Diana, Princess of Wales, reportedly once suggested to journalist Andrew Morton (author of Diana: Her True Story) that when her son, Prince William, became king, she would be known as "King Mother".[8] No such designation has ever officially existed, nor is there independent evidence that such terminology was ever considered. Queen mother means "queen who is mother to the current monarch", not "mother of the queen"; "king mother" is a contradiction in terms.

However, of note, and possibly Diana's basis for the idea, is the style My Lady The King's Mother, held by Margaret Beaufort during the reign of her son, Henry VII of England. In the Strontium Dog story "The Royal Affair" in 2000 AD a few years earlier, the mother of the reigning King was referred to in-story as the King Mother.

King father

If a king were to abdicate and pass the throne to his child, then in that case the king could have his son or daughter style him as a king father. King Norodom Sihanouk of Cambodia was styled as HM King-Father Norodom Sihanouk when he abdicated in favor of his son.[9] When King Albert II of the Belgians abdicated in 2013 his style shorted to His Majesty King Albert (as did King Leopold's before him); "king father" is the name of his role rather than forming part of his style or title.

Currently Jigme Singye Wangchuck is the king father of Bhutan.

When Sultan Omar Ali Saifuddien III of Brunei abdicated, he became the Begawan Sultan or the Sultan-Father or Begawan Sultan. He was given the title of His Majesty the Sultan-Father or in Malay was Duli Yang Teramat Mulia Paduka Seri Begawan Sultan and this office became vacant when he died.

Francis, Duke of Cádiz, king consort of Isabel II of Spain, was king father to Alfonso XII of Spain and later king grandfather to Alfonso XIII of Spain.

Ferdinand II of Portugal, jure uxoris king to Maria II of Portugal, was king father to Pedro V of Portugal and Luís I of Portugal.

Following his abdication, Ludwig I of Bavaria was king father to Maximilian II of Bavaria and later king grandfather to Ludwig II of Bavaria.

Queen grandmother

Bhutan is the only country in the world that currently has a queen grandmother. The title is currently held by Kesang Choden, grandmother of Jigme Khesar Namgyel Wangchuck. Phuntsho Choden was previously queen grandmother from 1972 to 2003 under the reign of Jigme Singye Wangchuck.

In 1603, when Ahmet I ascended the throne upon the death of his father Mehmet III, his grandmother Valide Safiye Sultan was still alive. Thus, she was Bük Valide. It also happened with Kösem Sultan when her grandson Mehmed IV was appointed sultan.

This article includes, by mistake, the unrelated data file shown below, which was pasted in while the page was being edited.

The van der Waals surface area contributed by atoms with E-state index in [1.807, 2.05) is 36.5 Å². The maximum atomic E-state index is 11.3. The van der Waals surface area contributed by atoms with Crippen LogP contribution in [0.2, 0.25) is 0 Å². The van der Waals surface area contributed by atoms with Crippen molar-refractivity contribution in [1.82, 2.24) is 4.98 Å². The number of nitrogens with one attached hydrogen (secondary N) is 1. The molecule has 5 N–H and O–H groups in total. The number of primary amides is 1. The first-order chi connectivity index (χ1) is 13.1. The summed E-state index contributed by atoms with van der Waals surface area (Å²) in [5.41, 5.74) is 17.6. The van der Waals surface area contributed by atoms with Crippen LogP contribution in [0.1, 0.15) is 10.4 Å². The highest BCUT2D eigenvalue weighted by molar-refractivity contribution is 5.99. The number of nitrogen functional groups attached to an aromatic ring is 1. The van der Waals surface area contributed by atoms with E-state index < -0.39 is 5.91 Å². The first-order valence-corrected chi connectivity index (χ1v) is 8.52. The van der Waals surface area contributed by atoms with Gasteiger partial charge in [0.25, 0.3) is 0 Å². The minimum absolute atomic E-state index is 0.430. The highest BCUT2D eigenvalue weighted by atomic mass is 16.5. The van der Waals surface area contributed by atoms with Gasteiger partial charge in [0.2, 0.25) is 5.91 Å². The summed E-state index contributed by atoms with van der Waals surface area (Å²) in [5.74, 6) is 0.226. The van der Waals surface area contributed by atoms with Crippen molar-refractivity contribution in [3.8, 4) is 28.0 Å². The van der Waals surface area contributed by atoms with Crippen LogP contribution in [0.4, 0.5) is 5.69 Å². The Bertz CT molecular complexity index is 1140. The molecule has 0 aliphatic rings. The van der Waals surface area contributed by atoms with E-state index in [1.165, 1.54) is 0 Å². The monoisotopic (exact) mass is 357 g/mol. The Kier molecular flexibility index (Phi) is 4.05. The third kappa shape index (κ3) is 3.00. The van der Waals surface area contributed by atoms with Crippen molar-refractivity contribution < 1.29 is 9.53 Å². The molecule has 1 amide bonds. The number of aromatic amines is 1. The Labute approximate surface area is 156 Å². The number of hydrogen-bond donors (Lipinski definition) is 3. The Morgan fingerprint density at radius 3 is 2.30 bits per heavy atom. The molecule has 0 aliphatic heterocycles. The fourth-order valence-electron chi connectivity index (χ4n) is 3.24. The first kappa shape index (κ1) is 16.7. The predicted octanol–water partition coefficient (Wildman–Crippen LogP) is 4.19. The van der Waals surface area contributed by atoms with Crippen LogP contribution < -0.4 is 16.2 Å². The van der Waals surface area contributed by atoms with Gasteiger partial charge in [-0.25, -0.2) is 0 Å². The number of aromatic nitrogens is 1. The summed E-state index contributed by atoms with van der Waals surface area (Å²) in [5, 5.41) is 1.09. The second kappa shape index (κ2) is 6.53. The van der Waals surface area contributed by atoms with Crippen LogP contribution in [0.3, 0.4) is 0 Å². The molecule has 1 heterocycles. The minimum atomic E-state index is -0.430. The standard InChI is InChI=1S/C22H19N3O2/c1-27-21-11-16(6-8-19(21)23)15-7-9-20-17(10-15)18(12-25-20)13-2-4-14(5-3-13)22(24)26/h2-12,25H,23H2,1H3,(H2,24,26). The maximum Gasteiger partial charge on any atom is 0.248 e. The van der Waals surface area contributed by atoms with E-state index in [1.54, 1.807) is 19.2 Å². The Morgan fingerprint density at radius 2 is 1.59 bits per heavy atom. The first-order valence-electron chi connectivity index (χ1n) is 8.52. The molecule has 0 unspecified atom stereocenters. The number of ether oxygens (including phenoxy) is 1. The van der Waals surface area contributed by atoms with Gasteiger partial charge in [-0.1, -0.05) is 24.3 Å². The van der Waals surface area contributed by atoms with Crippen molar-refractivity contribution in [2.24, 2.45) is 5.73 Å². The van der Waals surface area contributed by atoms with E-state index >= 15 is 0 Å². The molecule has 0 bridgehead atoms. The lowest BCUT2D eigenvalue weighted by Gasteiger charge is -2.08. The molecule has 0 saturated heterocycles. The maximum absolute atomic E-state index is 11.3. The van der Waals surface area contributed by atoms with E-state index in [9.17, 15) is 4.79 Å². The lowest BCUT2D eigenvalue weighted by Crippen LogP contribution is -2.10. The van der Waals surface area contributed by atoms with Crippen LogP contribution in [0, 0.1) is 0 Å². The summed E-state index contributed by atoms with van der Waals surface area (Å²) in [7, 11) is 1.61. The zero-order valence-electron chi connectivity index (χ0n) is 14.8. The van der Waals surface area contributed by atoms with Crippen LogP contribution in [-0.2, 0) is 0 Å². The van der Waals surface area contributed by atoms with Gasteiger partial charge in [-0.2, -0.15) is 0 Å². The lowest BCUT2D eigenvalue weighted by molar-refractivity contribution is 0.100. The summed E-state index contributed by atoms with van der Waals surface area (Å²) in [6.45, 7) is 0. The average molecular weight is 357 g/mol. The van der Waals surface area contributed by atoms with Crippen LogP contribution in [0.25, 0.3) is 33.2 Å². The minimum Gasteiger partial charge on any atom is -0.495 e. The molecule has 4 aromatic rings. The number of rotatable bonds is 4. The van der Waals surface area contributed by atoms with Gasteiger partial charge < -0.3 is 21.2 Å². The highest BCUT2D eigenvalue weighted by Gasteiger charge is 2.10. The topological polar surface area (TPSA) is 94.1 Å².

The same thing happened when Queen Elizabeth II ascended the throne: the Queen Mother was Queen Elizabeth The Queen Mother and, unofficially, the Queen Grandmother was Queen Mary.

Although none of her sons succeeded to the throne of Thailand, Savang Vadhana became queen grandmother under the reigns of her grandsons Ananda Mahidol and Bhumibol Adulyadej.

Other examples of Queen grandmothers include Elisabeth of Bavaria, Queen of Belgium under Baudouin of Belgium, Sophie Magdalene of Brandenburg-Kulmbach under Christian VII of Denmark, Isabel II of Spain under Alfonso XIII of Spain, Désirée Clary under Charles XV of Sweden, Hedwig Eleonora of Holstein-Gottorp under Charles XII of Sweden, Olga Constantinovna of Russia under Alexander of Greece and George II of Greece, Margaret of Provence under Philip IV of France, Augusta of Saxe-Weimar-Eisenach under Wilhelm II, German Emperor, Maria Pia of Savoy under Manuel II of Portugal, Carlota Joaquina of Spain under Maria II of Portugal, Catherine of Austria, Queen of Portugal under Sebastian of Portugal, Musbah bint Nasser under Hussein of Jordan, and Marie of Romania under Michael I of Romania.

Current European comparisons

Queen Sofia of Spain, Queen Paola of Belgium and Princess Beatrix of the Netherlands hold a similar role as mothers of their country's reigning monarchs. Jean, Grand Duke of Luxembourg, King Albert II of Belgium and King Juan Carlos I of Spain hold a similar paternal role.

See also


  1. A queen mother is defined as "A Queen dowager who is the mother of the reigning sovereign" by both the Oxford English Dictionary and Webster's Third New International Dictionary.
  2. Oxford English Dictionary
  3. 1 2 3 Davis, Fanny (1986). "The Valide". The Ottoman Lady: A Social History from 1718 to 1918. ISBN 0-313-24811-7.
  4. "Can Muslims Celebrate Mother's Day?". Belief.net. Retrieved August 22, 2016.
  5. Peirce, Leslie P., The Imperial Harem: Women and Sovereignty in the Ottoman Empire, Oxford University Press, 1993, ISBN 0-19-508677-5 (paperback)
  6. Michie, God Save The Queen at 290
  7. Grethe Authén Blom Norsk Historisk Tidskrift Oslo 1981 p. 425
  8. Source: Andrew Morton, interviewed by Gay Byrne on The Late Late Show on RTÉ
  9. Denis D. Gray (February 4, 2013). "Cambodia mourns as 'King-Father' Sihanouk cremated". Yahoo News. Retrieved August 22, 2016.